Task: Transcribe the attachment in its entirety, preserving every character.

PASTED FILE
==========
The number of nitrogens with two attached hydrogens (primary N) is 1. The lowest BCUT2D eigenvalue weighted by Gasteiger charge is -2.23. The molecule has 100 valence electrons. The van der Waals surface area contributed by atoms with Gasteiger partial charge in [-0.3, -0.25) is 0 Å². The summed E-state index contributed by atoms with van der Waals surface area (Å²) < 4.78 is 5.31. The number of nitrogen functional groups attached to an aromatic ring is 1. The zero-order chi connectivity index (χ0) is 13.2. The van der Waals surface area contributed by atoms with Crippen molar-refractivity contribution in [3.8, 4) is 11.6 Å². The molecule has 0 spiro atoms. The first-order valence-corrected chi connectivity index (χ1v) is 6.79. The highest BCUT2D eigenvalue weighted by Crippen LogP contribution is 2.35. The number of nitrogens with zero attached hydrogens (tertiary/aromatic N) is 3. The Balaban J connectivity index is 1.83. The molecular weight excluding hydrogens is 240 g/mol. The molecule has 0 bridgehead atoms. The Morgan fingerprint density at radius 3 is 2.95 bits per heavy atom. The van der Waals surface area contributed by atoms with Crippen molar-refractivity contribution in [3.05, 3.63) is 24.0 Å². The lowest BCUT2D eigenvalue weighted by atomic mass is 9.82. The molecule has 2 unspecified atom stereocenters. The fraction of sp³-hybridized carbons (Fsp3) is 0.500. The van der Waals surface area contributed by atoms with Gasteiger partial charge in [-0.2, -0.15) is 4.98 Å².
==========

The number of nitrogens with two attached hydrogens (primary N) is 1. The lowest BCUT2D eigenvalue weighted by Gasteiger charge is -2.23. The molecule has 100 valence electrons. The van der Waals surface area contributed by atoms with Gasteiger partial charge in [-0.3, -0.25) is 0 Å². The summed E-state index contributed by atoms with van der Waals surface area (Å²) < 4.78 is 5.31. The number of nitrogen functional groups attached to an aromatic ring is 1. The zero-order chi connectivity index (χ0) is 13.2. The van der Waals surface area contributed by atoms with Crippen molar-refractivity contribution in [3.8, 4) is 11.6 Å². The molecule has 0 spiro atoms. The first-order valence-corrected chi connectivity index (χ1v) is 6.79. The highest BCUT2D eigenvalue weighted by Crippen LogP contribution is 2.35. The number of nitrogens with zero attached hydrogens (tertiary/aromatic N) is 3. The Balaban J connectivity index is 1.83. The molecular weight excluding hydrogens is 240 g/mol. The molecule has 0 bridgehead atoms. The Morgan fingerprint density at radius 3 is 2.95 bits per heavy atom. The van der Waals surface area contributed by atoms with Crippen molar-refractivity contribution in [3.05, 3.63) is 24.0 Å². The lowest BCUT2D eigenvalue weighted by atomic mass is 9.82. The molecule has 2 unspecified atom stereocenters. The fraction of sp³-hybridized carbons (Fsp3) is 0.500. The van der Waals surface area contributed by atoms with Gasteiger partial charge in [-0.2, -0.15) is 4.98 Å².